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    Caspian Overview: China Eyes More Central Asian Gas



China has received 138.6bn m³ of Turkmen gas since the Central Asia-China pipeline started operations in 2009, according to CNPC.

by: Ilham Shaban

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Caspian Overview: China Eyes More Central Asian Gas

China has received 138.6bn m³ of Turkmen gas since the Central Asia-China pipeline started operations in 2009, China National Petroleum Corporation (CNPC) reported May 24.

More than a third is CNPC's own share from the Bagtiyarlyk contract area, based on the production-sharing agreement, which produces about 50bn m³/yr.

Turkmenistan delivered 25.9bn m3 to China in 2014 and 28bn m3 in 2015. This year it expects to deliver 30bn m³. 

The first three lines of Central Asia-China pipeline are operational with 65bn m3/yr transit capacity, while the inauguration of the fourth line (Turkmenistan-Uzbekistan-Tajikistan-Kyrgyzstan-China) is projected to add 15bn m3/yr by 2020. Of that, Turkmenistan would supply 65bn m³/yr and the rest would come from other central Asian countries.

Turkmenistan is focusing on the third phase of the Yoloten, Osman, Yashlar and Minara gas fields, which started at the same time as the inauguration ceremony of Turkmenistan-Afghanistan-Pakistan-India (Tapi) pipeline in December 2015. Development of the first and second phase of the projects started in 2013 and 2014 respectively.

Turkmenistan produces about 10bn m3/yr of gas from this block. The first two phases will bring the volume up to 60bn m3/yr and the third phase will bring production to plateau at 93-95bn m3/yr in 2020s.

UK reservoir engineers Gaffney, Cline & Associates believe that another four phases may be carved out of the field, each one capable of 30bn m3/yr.

Turkmenistan has targeted national production at 230bn m3/yr in 2030, of which 180bn m3/yr is planned to be exported. State Turkmengaz is developing 30 other gas fields as well. Turkmenistan has tens of mid/downstream gas projects as well, which need about $30bn investment.

One of them is the Turkmenistan-Afghanistan-Pakistan-India (Tapi) line, costing $10bn, and of which Turkmenistan has 85%, equal to 30% of the country's national budget. Recently Ashgabat invited Saudi Arabia and Japan to purchase shares in the scheme which is meant to transit 31bn m3/yr of Turkmen gas to Afghanistan, Pakistan and India by 2020.

The Turkmen oil ministry announced May 24 that the head of the European Bank for Reconstruction and Development, Sumomo Chakrabarti, had held talks with the president of Turkmenistan, Gurbanguly Berdimuhamedov. The. EBRD has participated in financing of 53 Turkmen projects, the report said.

Azerbaijan also announced on May 23 that it is negotiating with Turkmenistan to transit between 5 and 30bn m3/yr of its gas through the Southern Gas Corridor.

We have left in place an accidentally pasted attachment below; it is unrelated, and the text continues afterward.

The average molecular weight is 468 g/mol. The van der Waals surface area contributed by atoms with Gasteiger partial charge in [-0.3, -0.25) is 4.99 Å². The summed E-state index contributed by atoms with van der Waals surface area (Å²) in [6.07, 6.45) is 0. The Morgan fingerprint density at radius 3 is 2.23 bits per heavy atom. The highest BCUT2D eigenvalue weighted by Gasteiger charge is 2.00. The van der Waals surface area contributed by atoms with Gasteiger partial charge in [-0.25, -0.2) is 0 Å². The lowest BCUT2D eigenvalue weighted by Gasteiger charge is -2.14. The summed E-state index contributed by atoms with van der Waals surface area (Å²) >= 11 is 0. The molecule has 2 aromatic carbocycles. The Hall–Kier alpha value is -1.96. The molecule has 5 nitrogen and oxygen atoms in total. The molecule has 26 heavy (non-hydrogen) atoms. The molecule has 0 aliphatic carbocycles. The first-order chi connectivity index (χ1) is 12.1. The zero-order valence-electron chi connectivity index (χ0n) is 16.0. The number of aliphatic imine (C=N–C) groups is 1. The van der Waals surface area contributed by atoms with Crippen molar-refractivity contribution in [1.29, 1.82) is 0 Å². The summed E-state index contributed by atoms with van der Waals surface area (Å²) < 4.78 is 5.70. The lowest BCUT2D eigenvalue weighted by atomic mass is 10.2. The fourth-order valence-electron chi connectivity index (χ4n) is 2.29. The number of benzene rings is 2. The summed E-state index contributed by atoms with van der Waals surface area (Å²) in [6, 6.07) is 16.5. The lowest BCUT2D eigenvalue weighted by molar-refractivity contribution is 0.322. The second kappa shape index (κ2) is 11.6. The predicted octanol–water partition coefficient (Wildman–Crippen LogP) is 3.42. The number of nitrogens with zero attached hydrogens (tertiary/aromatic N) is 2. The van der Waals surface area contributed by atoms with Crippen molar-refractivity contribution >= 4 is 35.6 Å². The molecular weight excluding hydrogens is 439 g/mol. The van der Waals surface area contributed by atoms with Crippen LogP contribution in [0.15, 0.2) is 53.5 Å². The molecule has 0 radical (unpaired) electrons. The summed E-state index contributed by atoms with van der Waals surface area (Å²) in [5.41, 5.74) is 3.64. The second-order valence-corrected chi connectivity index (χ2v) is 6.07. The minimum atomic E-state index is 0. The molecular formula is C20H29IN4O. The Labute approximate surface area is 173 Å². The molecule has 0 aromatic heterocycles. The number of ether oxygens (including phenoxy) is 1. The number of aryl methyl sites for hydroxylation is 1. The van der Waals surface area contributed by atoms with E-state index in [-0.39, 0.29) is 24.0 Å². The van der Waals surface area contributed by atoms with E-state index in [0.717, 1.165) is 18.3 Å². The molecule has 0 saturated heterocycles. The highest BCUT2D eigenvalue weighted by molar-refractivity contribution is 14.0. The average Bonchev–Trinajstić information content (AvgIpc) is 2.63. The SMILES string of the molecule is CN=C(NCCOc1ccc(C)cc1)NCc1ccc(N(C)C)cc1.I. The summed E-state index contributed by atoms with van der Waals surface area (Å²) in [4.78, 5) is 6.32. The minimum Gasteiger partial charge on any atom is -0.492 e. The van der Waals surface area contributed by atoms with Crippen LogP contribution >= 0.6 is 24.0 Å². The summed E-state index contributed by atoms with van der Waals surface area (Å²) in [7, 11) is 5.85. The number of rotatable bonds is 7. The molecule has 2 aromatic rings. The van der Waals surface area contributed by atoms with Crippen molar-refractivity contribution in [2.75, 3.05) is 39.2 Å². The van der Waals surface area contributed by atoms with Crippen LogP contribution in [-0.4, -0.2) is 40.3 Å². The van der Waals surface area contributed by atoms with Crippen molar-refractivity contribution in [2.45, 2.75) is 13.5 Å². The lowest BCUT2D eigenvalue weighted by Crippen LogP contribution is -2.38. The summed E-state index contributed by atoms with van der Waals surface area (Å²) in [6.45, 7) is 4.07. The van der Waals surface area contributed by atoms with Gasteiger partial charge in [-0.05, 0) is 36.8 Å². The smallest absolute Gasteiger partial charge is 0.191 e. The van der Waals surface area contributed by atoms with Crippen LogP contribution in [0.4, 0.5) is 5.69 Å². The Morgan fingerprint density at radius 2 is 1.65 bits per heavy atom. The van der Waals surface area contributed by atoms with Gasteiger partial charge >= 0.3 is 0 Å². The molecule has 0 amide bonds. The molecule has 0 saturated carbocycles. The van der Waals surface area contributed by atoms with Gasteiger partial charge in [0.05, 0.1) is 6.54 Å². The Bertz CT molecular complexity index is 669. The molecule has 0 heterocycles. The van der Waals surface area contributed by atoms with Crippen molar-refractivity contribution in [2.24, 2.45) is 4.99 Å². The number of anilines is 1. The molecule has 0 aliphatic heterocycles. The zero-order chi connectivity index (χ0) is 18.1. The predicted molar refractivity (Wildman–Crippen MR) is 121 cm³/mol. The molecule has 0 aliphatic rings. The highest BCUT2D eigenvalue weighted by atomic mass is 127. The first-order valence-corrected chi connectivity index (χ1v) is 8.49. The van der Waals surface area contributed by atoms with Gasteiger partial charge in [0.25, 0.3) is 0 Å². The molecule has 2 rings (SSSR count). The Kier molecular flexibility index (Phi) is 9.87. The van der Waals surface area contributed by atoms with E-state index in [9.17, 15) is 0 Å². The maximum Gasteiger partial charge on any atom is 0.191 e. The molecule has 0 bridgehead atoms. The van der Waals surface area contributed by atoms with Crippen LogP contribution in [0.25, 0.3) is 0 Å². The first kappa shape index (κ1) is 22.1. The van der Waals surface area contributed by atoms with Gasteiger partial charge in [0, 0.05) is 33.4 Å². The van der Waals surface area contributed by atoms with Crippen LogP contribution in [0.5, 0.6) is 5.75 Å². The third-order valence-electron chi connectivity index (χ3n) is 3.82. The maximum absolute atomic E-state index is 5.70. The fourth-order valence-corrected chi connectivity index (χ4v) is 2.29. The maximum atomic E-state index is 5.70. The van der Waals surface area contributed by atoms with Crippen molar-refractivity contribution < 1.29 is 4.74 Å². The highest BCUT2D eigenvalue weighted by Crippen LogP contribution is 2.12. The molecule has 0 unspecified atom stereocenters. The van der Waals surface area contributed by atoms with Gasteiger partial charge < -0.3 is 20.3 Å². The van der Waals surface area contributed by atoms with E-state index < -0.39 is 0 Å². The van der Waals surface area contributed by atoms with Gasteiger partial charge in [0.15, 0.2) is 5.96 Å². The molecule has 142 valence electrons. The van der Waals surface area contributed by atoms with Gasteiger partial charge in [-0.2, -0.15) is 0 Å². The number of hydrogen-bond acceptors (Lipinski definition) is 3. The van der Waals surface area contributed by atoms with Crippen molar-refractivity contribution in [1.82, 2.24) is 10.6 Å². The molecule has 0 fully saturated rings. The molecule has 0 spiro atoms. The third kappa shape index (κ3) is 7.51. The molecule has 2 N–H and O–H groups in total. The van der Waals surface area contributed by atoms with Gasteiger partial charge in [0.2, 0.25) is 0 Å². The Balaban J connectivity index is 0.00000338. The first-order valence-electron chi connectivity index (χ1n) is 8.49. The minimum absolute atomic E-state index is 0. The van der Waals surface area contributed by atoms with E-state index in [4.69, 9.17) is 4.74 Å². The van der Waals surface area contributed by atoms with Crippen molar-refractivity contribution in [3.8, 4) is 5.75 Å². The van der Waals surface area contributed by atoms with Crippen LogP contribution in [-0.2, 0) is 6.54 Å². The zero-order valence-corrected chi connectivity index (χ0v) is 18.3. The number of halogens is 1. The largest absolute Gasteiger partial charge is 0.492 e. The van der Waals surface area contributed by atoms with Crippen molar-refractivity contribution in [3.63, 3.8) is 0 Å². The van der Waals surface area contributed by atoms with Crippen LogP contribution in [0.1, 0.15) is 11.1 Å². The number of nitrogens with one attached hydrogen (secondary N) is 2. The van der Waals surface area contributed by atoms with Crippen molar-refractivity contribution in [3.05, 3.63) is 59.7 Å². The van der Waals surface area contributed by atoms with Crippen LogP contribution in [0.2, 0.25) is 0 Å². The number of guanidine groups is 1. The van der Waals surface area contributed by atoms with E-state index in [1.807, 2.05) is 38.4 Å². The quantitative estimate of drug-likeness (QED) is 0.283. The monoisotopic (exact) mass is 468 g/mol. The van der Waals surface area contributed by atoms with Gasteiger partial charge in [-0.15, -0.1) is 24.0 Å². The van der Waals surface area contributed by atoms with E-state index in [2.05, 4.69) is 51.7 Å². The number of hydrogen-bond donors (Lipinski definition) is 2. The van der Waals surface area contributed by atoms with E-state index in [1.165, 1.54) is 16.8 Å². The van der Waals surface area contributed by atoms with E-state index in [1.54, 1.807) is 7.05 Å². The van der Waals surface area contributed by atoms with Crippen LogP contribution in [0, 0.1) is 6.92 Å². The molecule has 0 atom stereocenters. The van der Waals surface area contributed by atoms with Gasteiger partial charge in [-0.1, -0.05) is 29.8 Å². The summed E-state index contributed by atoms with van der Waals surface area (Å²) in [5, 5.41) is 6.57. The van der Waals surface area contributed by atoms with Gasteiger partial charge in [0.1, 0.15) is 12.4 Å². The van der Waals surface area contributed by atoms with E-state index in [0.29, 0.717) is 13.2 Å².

Another central Asian state, Uzbekistan, commissioned the $4bn Ustyurt gas chemical complex on May 21. Ustyurt Gas Chemical Complex is designed to process 4.5bn m³/yr of raw gas to produce 4bn m³/yr of marketable gas as well as 400,000 metric tons (mt) of polyethylene, 100,000 mt of polypropylene, and 100,000 mt of pyrolized petroleum.

A month after Russia promised to invest $12bn in Uzbekistan's oil and gas sector, Maros Sefcovic, the European Commission Vice President for Energy Union, told the international exhibition Uzbekistan Oil & Gas 2016 in Tashkent on May 19, 2016 that funding might be available for upstream development from the European Union, such as the European Investment Bank.

Russian privately held energy company Lukoil also signed an amendment to its production-sharing agreement (PSA) to develop the Kandym group of fields and Khauzak, Shady and Kungrad areas in Uzbekistan. Most of Uzbekistan’s pipeline gas goes to China, however.


On the western shore of the Caspian Sea, UK operator BP, which is developing major oil and gas fields in Azeri part of the Caspian sea, has signed a memorandum of understanding to jointly explore potential prospects in the North Absheron basin.

BP released a report on May 24 that the Caspian Sea Shah Deniz project continues to provide reliable deliveries of gas to markets and that the consortium is making progress with the full field development known as Shah Deniz stage 2. In all, the consortium spent about $928mn on Shah Deniz in the first quarter, most of which was associated with stage 2. Operating expenditure for Shah Deniz was around $116mn, BP said.

Azerbaijan plans to export 16bn m3/yr of SD2 gas to Turkey and EU by 2021. Georgia hopes to receive 1bn m³/yr as a fee for transiting Azerbaijani Shah Deniz gas across its territory through the Southern Gas Corridor (SGC), Georgia's premier Georgii Kvirikashvili said.

Azerbaijan produced 9.946bn m3 of raw gas during January-April, of which state-run Socar's share was 2.114bn m3, according to the latest updated statistics of the company. Azerbaijan produced 29.5bn m3 of raw gas (including re-injection) last year.


Azerbaijan desk